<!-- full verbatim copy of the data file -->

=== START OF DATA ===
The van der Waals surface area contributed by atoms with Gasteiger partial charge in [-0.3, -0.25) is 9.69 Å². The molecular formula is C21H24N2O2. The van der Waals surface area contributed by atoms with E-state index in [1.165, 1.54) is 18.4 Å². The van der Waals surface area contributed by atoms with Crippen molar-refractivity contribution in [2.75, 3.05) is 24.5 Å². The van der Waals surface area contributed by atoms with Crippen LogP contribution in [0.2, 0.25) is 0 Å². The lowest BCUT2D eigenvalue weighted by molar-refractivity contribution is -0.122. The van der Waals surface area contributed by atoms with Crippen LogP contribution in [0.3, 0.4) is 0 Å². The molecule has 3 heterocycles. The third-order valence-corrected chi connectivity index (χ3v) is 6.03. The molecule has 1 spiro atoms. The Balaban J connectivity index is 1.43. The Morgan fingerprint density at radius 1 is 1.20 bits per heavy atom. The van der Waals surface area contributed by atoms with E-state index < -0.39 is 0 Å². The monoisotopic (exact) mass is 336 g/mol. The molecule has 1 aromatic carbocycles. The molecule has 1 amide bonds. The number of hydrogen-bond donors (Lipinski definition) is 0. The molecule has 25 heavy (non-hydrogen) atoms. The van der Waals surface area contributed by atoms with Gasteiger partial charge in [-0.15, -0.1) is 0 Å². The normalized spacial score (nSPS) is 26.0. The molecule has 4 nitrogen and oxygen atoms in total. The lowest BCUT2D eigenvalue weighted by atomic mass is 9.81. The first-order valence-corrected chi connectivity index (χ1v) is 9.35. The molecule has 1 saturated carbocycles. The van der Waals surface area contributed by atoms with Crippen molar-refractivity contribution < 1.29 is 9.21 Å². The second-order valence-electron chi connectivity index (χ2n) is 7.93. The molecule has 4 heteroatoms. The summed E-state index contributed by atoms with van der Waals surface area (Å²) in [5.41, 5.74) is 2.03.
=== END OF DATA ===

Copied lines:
The van der Waals surface area contributed by atoms with Gasteiger partial charge in [-0.3, -0.25) is 9.69 Å². The molecular formula is C21H24N2O2. The van der Waals surface area contributed by atoms with E-state index in [1.165, 1.54) is 18.4 Å². The van der Waals surface area contributed by atoms with Crippen molar-refractivity contribution in [2.75, 3.05) is 24.5 Å². The van der Waals surface area contributed by atoms with Crippen LogP contribution in [0.2, 0.25) is 0 Å². The lowest BCUT2D eigenvalue weighted by molar-refractivity contribution is -0.122. The van der Waals surface area contributed by atoms with Crippen LogP contribution in [0.3, 0.4) is 0 Å². The molecule has 3 heterocycles. The third-order valence-corrected chi connectivity index (χ3v) is 6.03. The molecule has 1 spiro atoms. The Balaban J connectivity index is 1.43. The Morgan fingerprint density at radius 1 is 1.20 bits per heavy atom. The van der Waals surface area contributed by atoms with E-state index < -0.39 is 0 Å². The monoisotopic (exact) mass is 336 g/mol. The molecule has 1 aromatic carbocycles. The molecule has 1 amide bonds. The number of hydrogen-bond donors (Lipinski definition) is 0. The molecule has 25 heavy (non-hydrogen) atoms. The van der Waals surface area contributed by atoms with Gasteiger partial charge in [-0.15, -0.1) is 0 Å². The normalized spacial score (nSPS) is 26.0. The molecule has 4 nitrogen and oxygen atoms in total. The lowest BCUT2D eigenvalue weighted by atomic mass is 9.81. The first-order valence-corrected chi connectivity index (χ1v) is 9.35. The molecule has 1 saturated carbocycles. The van der Waals surface area contributed by atoms with Crippen molar-refractivity contribution < 1.29 is 9.21 Å². The second-order valence-electron chi connectivity index (χ2n) is 7.93. The molecule has 4 heteroatoms. The summed E-state index contributed by atoms with van der Waals surface area (Å²) in [5.41, 5.74) is 2.03.